In [52]: map(int, [1, 0, True, False])
Out[52]: [1, 0, 1, 0]

Ciao,
Marc 'BlackJack' Rintsch
Blackjack's solution would take care of the problem, so this is just
for general info. Looks like a "feature" of isinstance() is to
consider both True and 1 as booleans, but type() distinguishes between
the two.
>>x=True
.... if type(x) == type(1):
.... print "int"
.... else:
.... print "not int"
....
not int

if type(x) == type(True):
.... print "bool"
....
bool

Sep 7 '07 #6
On Fri, 07 Sep 2007 12:26:46 -0700, Zentrader wrote:
Looks like a "feature" of isinstance() is to consider both True and 1 as
booleans, but type() distinguishes between the two.
That's not a "feature", it is just OOP. `bool` is a subclass of `int`
therefore every `bool` instance is also an instance of `int`. There's
nothing special about it.

In [57]: issubclass(bool, int)
Out[57]: True

In [58]: bool.__base__
Out[58]: <type 'int'>

Ciao,
Marc 'BlackJack' Rintsch
Sep 7 '07 #7
On Fri, 07 Sep 2007 17:40:44 +0200, Jorgen Bodde wrote:
is the bool derived from 'int' in some way?
Yes.
>>issubclass(bool, int)
True

What is the best way to
check if the config I want to write is an int or a bool ?
if isinstance(value, bool):
print "it's a bool, or a subclass of bool"
elif isinstance(value, int):
print "it's an int, or a subclass of int other than bool"

--
Steven.
Sep 8 '07 #8
Zentrader wrote:
On Sep 7, 11:30 am, Marc 'BlackJack' Rintsch <bj_...@gmx.netwrote:
>On Fri, 07 Sep 2007 18:49:12 +0200, Jorgen Bodde wrote:
>>As for why caring if they are bools or not, I write True and False to
the properties, the internal mechanism works like this so I need to
make that distinction.
Really? Can't you just apply the `int()` function?

In [52]: map(int, [1, 0, True, False])
Out[52]: [1, 0, 1, 0]

Ciao,
Marc 'BlackJack' Rintsch

Blackjack's solution would take care of the problem, so this is just
for general info. Looks like a "feature" of isinstance() is to
consider both True and 1 as booleans, but type() distinguishes between
the two.
>>>x=True
... if type(x) == type(1):
... print "int"
... else:
... print "not int"
...
not int

if type(x) == type(True):
... print "bool"
...
bool
Or just :
>>a = True
type(a) == int
False
>>type(a) == bool
True
>>a = 'True'
type(a) == bool
False
>>type(a) == str
True
>>a = 5
type(a) == bool
False
>>type(a) == str
False
>>type(a) == int
True
>>a = 4.323
type(a) == int
False
>>type(a) == float
True
Sep 8 '07 #9
On Sat, 08 Sep 2007 12:08:16 -0300, Ricardo Aráoz wrote:

> if type(x) == type(True):
... print "bool"
...
bool

Or just :
>>>a = True
type(a) == int
False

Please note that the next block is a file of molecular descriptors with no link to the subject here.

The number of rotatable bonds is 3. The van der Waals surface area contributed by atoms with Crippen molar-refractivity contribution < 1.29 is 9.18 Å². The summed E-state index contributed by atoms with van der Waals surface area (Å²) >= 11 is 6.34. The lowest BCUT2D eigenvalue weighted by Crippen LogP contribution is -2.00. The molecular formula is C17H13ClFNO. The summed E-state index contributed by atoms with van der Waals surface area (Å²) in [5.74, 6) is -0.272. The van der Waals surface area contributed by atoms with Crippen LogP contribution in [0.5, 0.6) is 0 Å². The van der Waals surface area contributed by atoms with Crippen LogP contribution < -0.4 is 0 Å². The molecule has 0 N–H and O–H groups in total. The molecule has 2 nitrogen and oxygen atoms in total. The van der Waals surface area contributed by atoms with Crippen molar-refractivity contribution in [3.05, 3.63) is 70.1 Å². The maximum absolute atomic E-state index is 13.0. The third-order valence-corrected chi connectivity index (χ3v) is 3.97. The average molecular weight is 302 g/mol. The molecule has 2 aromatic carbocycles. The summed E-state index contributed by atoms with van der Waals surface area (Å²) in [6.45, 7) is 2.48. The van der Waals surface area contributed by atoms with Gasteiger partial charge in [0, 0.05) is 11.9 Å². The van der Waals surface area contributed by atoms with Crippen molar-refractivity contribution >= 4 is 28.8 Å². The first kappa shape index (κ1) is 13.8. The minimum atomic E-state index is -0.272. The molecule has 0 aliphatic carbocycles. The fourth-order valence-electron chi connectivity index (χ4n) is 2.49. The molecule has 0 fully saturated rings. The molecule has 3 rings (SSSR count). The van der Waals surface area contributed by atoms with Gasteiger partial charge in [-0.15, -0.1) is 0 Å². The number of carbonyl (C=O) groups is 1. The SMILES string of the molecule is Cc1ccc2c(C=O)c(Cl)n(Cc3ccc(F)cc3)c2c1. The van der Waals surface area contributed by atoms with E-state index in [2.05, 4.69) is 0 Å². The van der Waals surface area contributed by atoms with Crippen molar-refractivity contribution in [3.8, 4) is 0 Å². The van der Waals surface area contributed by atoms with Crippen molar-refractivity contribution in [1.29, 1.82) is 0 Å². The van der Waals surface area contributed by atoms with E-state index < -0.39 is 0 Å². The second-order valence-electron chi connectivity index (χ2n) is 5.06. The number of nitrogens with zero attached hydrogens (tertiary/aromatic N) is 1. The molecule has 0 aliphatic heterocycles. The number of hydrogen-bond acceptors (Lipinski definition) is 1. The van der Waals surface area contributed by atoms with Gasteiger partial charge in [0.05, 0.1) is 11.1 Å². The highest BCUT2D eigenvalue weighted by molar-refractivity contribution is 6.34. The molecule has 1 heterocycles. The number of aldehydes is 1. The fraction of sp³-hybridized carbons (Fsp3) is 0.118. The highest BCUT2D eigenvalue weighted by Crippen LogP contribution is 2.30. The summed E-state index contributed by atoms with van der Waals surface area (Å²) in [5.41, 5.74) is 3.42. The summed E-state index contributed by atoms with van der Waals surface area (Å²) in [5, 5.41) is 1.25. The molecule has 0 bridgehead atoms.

[snip]

You know, one or two examples was probably plenty. The other six or seven
didn't add anything to your post except length.

Also, type testing by equality is generally not a good idea. For example:

class HexInt(int):
"""Like built-in ints, but print in hex by default."""
def __str__(self):
return hex(self)
__repr__ = __str__

You should be able to use a HexInt anywhere you can use an int. But not
if your code includes something like this:

if type(value) == int:
do_something()
else:
print "Not an int!"

(What do you mean my HexInt is not an int? Of course it is.)

Better is to use isinstance(value, int). Better still is to do duck-
typing, and avoid type() and isinstance() as much as possible.

--
Steven.
Sep 8 '07 #10
Steven D'Aprano wrote:
....
...
..
You know, one or two examples was probably plenty. The other six or seven
didn't add anything to your post except length.

Also, type testing by equality is generally not a good idea. For example:

class HexInt(int):
"""Like built-in ints, but print in hex by default."""
def __str__(self):
return hex(self)
__repr__ = __str__

You should be able to use a HexInt anywhere you can use an int. But not
if your code includes something like this:

if type(value) == int:
do_something()
else:
print "Not an int!"

(What do you mean my HexInt is not an int? Of course it is.)

Better is to use isinstance(value, int). Better still is to do duck-
typing, and avoid type() and isinstance() as much as possible.
>>type(a) == HexInt
True

That's what I wanted (though I don't know if that's what the OP wanted).
BTW, sorry for the wasted bandwidth, didn't realize you might have such
a small bandwidth that seven lines would be a hassle. We should also
tell the blokes of the 'music' thread to stop it, I can imagine how mad
that must get you.

Sep 8 '07 #11